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Confidence Building Strategies to Help You Teach Online


We often talk about students struggling with virtual learning, but what about teachers? Are you one of the many educators worried about teaching online?

It feels like there’s too much to learn, so different from the classroom teaching you love. There’s the added pressure of the expectation to deliver lessons quickly.


Don’t panic. Whilst there’s plenty you could learn, just mastering the basics will help you get your students learning remotely, without sacrificing all your time to making it happen. Here’s how.

Four basics of online teaching

There’s more to online learning than creating perfect lesson plans, although good planning is important. It takes time to get comfortable using unfamiliar technology and systems.
Stick with the programs you feel familiar with and confident using. There’s an endless array of resources available online. Don’t feel you have to embrace them all.

These are the basic skills you need:

1: Familiarity with the platform your school uses
Every school chooses the platform they prefer, and they all work slightly differently. Explore the one your school is using. Just navigating the site will help you find the features you’ll need.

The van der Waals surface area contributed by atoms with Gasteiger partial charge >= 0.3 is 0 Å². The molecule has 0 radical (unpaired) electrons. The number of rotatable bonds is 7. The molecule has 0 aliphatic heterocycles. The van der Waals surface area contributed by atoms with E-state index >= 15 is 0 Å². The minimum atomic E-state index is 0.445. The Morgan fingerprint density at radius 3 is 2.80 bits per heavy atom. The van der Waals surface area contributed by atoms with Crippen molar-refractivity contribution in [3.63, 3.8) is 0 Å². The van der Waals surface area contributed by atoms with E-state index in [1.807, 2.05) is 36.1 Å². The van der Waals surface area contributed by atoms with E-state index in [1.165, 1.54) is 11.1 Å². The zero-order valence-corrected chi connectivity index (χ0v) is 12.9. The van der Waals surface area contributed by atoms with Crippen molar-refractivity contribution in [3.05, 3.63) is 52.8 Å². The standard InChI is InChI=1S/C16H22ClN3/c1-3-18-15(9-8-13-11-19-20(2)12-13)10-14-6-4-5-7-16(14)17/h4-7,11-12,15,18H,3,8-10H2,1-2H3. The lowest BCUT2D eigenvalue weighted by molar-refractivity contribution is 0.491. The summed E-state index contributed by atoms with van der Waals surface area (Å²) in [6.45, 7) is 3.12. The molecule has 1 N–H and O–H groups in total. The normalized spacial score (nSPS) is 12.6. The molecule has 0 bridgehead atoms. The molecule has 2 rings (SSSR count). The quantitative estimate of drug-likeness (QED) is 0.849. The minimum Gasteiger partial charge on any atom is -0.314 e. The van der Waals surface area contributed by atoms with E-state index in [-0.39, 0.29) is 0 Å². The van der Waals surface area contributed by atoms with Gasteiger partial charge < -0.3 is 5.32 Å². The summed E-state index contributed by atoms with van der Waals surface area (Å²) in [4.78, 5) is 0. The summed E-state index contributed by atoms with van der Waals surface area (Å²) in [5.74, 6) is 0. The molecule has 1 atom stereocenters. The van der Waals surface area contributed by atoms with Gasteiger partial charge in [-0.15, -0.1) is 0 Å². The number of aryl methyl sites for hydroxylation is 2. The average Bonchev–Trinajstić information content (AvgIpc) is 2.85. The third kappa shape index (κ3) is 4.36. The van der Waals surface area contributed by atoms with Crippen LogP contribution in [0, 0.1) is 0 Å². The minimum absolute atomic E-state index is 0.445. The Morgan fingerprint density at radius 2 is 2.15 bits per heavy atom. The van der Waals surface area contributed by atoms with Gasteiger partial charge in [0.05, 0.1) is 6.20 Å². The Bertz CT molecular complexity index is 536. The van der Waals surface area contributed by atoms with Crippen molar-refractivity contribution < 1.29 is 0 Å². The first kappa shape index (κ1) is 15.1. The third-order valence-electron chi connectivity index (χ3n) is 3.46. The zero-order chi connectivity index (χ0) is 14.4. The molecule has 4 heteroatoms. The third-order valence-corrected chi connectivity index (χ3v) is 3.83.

If your school hasn’t created user guides to get you started, look online for simple blog posts to give you the basics. Start small and create a simple lesson. Don’t aim for perfection each time, every lesson can be an improvement on the last.


2: Learning how to set work
If you’re using a platform like Google Classroom or Microsoft Teams, you need to know how to put the lesson up for students to see. You can upload a Word document or write directly onto the platform itself. There’s no one way to get it right. Find what works best for you.
If your school isn’t using an online platform, you can email students their work or add it to online homework trackers like Satchel One or Class Charts. Whichever way you use, keep it simple to set work and track student submissions.


3: How to run a video call
Some schools want live video call lessons as standard. That means quickly learning how to host a live lesson using a provider like Zoom.
Practise on a colleague first. Try making a video call to check you know where all the main buttons are. Sit in on a lesson run by a confident colleague so you can observe the tools they use. Remember, you don’t have to learn everything they do, just the basics to get you started.


4: Receiving work from students
Most schools expect you to set home learning tasks in between lessons. Students might email work or upload it to a collaborative platform. Find out your school’s expectations and have a practise yourself.
Set a trial task and check students can access it on different devices. Decide how you’ll monitor their submissions. Save time by providing whole class feedback rather than trying to mark every piece of work each time.
Find a trailblazer to follow